We have identified a thyroid carcinoma cell line, DRO-90, that expresses RXRγ and PPARγ mRNA and protein. Interestingly, this cell line showed a more substantial decrease in cellular proliferation with either RXRγ or PPARγ ligands than the other cell lines that only expressed one nuclear hormone receptor type. We believe this shows an accentuated response due to the heterodimerization of receptors even with only one receptor-specific ligand. More impressively, however, was the effect of treatment with both thiazolidinediones and rexinoids. The decrease in cellular proliferation was at least additive as a combination of each ligand at 50% of the dose of either ligand alone had a greater reduction in DRO-90 cellular proliferation. Furthermore, expression of both receptors was associated with increased apoptosis in response to each ligand. We used PARP cleavage to verify apoptosis and did not find the expected band on Western blot analysis for cells treated with rexinoid alone. This may represent that the amount of apoptosis initiated by the rexinoid ligand did reach the threshold for detection required to be seen using the PARP antibody. Another possibility is that PARP cleavage detects apoptosis associated with the caspase enzyme system (primarily caspase-3) and that rexinoid treatment induces apoptosis through different caspase enzymes or different mechanisms. DRO-90 cells had a much greater percentage of cells in apoptosis after treatment with either ligand alone when compared with the BHP 5-16 (RXRγ+) cells that had a minimal response when treated with a rexinoid. Combination therapy seemed to have a synergistic effect as a 10-fold smaller concentration of ligands together pushed more cells into apoptosis at 6 days than either ligand alone.

To our knowledge, this is the first published set of experiments on human thyroid carcinoma cell lines using a molecularly based rationale with combination treatment of two different nuclear hormone receptor ligands. The lack of cellular response to ligands without its appropriate receptor lends support to the fact that this is a receptor driven, ligand-activated effect and not a drug effect through a secondary pathway. However, it is important to note that other factors such as coactivator/corepressor activity, DNA methylation, and histone acetylation all probably play a role in liganded effect (32, 33). These effects and pathways will still need to be investigated further.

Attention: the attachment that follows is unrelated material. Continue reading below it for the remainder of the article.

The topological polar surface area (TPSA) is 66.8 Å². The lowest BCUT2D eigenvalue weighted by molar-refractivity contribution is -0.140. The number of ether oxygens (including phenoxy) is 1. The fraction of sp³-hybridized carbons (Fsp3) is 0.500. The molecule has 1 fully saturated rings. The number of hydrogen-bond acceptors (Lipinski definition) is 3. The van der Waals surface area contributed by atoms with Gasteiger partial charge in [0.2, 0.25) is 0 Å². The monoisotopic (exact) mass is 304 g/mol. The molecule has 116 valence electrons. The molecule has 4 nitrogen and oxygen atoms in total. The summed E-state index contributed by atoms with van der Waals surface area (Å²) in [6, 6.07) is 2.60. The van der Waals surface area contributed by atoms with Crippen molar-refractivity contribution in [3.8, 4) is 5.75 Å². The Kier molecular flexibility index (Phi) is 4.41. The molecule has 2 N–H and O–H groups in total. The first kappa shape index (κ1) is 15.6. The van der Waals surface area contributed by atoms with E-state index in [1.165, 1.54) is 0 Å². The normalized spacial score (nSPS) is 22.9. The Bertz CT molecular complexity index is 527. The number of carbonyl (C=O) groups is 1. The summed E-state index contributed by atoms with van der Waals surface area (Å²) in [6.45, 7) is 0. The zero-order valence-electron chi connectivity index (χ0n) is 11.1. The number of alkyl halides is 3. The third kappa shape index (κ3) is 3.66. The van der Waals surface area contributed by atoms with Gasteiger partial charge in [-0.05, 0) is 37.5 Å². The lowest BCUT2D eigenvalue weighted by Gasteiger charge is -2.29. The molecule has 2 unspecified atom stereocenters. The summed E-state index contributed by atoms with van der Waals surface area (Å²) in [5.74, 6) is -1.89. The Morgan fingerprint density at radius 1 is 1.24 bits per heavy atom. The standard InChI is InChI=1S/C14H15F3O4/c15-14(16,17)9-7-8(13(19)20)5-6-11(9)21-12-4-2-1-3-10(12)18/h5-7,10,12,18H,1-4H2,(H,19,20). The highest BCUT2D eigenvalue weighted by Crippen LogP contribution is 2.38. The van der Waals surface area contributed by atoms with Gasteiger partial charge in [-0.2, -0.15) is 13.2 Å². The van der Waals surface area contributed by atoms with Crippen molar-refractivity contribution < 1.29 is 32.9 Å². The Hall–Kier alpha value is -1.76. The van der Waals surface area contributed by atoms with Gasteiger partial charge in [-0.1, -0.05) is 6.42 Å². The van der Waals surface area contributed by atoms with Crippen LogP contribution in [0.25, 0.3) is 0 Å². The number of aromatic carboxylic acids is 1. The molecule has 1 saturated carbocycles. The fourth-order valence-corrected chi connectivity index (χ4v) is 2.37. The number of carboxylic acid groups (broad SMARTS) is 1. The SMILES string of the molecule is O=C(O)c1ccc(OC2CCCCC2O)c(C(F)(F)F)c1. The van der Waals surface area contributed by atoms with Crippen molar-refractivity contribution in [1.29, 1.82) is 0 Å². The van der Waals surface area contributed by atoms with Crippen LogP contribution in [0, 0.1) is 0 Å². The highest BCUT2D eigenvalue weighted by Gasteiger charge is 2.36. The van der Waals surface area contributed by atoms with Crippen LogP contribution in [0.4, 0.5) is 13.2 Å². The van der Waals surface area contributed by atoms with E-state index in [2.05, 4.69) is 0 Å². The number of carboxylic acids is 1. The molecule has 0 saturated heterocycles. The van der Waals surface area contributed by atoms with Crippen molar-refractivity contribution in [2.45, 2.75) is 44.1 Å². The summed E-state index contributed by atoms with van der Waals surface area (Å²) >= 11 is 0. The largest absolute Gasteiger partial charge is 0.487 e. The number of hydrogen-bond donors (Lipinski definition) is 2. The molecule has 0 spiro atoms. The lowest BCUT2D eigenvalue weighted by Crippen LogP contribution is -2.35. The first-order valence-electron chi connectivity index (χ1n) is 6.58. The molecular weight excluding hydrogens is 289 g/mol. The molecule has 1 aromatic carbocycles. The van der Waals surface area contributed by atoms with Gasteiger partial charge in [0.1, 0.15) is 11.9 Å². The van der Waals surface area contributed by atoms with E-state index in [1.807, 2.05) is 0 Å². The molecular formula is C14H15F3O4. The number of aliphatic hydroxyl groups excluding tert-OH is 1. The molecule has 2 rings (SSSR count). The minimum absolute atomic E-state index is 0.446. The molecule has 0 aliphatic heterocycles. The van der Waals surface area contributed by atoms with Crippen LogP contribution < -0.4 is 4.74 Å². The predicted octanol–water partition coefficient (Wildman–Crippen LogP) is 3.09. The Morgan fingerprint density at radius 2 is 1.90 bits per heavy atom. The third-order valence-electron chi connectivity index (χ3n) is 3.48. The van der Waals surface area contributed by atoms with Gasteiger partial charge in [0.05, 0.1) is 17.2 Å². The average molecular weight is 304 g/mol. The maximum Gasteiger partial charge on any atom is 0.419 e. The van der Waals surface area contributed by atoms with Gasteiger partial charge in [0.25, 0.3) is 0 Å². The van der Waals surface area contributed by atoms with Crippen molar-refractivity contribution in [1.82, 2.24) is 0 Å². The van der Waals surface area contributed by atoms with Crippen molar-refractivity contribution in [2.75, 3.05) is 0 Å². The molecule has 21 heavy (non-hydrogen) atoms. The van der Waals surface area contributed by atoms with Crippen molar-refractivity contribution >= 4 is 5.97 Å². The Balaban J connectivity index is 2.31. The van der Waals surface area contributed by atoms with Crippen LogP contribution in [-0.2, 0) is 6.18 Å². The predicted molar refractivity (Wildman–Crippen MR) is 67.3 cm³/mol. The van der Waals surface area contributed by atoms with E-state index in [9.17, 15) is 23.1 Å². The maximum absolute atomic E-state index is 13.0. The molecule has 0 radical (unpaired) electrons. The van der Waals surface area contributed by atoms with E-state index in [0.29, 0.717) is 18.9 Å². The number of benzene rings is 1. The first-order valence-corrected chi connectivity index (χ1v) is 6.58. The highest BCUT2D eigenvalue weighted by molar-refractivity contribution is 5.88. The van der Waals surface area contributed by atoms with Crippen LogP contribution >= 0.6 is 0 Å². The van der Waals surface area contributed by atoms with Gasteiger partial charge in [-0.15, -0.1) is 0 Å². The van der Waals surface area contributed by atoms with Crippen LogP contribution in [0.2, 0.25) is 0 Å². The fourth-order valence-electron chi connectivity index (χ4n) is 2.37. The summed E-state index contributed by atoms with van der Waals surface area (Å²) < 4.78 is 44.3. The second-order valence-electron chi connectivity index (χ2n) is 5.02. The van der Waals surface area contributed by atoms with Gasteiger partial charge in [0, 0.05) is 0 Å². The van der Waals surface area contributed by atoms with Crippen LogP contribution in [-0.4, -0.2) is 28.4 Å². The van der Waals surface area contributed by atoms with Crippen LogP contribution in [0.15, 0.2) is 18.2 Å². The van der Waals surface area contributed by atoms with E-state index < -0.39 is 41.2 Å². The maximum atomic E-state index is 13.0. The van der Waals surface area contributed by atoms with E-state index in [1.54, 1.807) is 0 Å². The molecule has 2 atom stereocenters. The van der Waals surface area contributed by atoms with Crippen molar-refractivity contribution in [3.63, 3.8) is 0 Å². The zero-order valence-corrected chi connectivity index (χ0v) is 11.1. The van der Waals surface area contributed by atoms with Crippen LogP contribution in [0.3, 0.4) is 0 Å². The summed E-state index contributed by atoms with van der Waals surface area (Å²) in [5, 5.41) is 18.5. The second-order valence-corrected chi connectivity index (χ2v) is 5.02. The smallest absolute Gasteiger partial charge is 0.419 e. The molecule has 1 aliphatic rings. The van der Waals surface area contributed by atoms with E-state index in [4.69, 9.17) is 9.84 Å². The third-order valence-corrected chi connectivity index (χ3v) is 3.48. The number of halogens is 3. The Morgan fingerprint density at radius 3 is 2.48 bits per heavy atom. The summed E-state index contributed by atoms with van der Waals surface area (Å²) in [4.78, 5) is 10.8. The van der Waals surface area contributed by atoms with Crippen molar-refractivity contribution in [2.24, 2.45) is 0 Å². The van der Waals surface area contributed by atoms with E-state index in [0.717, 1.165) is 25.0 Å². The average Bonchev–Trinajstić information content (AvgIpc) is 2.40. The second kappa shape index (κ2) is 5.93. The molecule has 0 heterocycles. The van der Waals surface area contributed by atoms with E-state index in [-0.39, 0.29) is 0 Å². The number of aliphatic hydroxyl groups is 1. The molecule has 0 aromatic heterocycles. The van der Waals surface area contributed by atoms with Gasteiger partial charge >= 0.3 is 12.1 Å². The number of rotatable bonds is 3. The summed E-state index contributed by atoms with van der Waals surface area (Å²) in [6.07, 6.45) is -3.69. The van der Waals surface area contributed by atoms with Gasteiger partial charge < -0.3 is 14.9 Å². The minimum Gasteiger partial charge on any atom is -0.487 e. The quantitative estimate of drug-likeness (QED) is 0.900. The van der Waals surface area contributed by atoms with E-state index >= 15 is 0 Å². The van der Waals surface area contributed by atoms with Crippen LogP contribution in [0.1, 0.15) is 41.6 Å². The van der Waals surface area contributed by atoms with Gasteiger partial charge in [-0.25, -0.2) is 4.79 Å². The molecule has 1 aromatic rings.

In summary, expression of RXRγ and/or PPARγ seems to predict response to ligand treatment. However, it seems that, for PPARγ activation and effect to occur, it must happen in the setting of a heterodimer coupling with RXRγ. Finally, coactivation of a RXRγ-PPARγ heterodimer complement lends an additive effect to cause decreased cellular proliferation in vitro, and a large part of this effect is the result of cellular apoptosis.

Grant support: NIH grant DK54383, research grant from Takeda Pharmaceuticals, and (in part) by National Cancer Institute grant #R25 CA49981.

The costs of publication of this article were defrayed in part by the payment of page charges. This article must therefore be hereby marked advertisement in accordance with 18 U.S.C. Section 1734 solely to indicate this fact.

We gratefully acknowledge the use of the Gene Expression Core Facility and Flow Cytometry Core Facility of the University of Colorado Cancer Center.